The Queensland Opposition has today reaffirmed its commitment to restoring worker’s rights.

Member for Mulgrave and Shadow Treasurer Curtis Pitt said the Newman Government’s industrial relations laws had fundamentally altered the framework of negotiations to remove enterprise bargaining as the core of Queensland’s industrial relations system.

“So-called ‘Award Modernisation’ is being used to attack local government workers across Queensland, including those who work for Councils here in Far North Queensland,” Mr Pitt said.

“They were introduced under the guise of ‘harmonisation’ with Labor’s federal Fair Work Act.

“In reality, all of the employee rights contained in the Fair Work Act are out, while all the requirements and productivity clauses are in.”

Mr Pitt said while the Fair Work Act had ‘no worse off’ protections in awarding pay and conditions to workers, those protections were not in the Queensland legislation, which expressly removes the ability of the independent umpire to award interim pay rises and prohibited the independent umpire from granting retrospective pay rises.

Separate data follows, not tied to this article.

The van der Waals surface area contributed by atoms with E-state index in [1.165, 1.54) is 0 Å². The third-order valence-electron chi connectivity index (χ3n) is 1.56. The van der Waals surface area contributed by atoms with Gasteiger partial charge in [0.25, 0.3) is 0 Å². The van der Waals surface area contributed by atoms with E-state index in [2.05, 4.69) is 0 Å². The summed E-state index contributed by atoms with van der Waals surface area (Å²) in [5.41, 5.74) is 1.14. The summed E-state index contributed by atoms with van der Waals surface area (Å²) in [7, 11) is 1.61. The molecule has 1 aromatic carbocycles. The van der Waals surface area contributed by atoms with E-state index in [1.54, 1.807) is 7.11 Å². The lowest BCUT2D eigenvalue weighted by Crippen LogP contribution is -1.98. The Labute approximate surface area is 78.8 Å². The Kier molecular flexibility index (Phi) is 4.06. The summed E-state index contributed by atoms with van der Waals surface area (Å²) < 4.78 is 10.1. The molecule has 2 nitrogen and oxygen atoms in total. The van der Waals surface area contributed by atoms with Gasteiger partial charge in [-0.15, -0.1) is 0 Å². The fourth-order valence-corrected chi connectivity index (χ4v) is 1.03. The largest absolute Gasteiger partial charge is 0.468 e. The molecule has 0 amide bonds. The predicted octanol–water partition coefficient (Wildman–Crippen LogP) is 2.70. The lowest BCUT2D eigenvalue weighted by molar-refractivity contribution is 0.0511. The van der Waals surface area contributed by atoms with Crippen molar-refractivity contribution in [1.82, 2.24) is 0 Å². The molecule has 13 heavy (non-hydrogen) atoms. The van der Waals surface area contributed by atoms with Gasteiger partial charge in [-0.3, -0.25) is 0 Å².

“If parties do manage to come to an agreement, the Industrial Relations Commission would be required to mandate productivity gains as a trade-off for any entitlements included in the agreement,” he said.

“None of this is ‘harmonisation’ with federal laws.

“These laws are being used to strip out things like penalty rates and erode conditions that had previously been included in enterprise bargaining agreements such as annual leave periods.

“The laws make it harder – near impossible – to bargain in good faith to maintain or expand many of the features of current EBAs.

“My message to local governments is simple; just because the LNP’s new laws make it possible to take away hard fought and win conditions, that doesn’t meant that Councils should take advantage of the situation.

“Campbell Newman is attacking the day-to-day conditions and take-home pay of hardworking Queenslanders.

“Labor believes that workers have the right to pursue the collective interests of their workplace – pure and simple.

“We will rip up the LNP’s laws and restore fairness to the system.”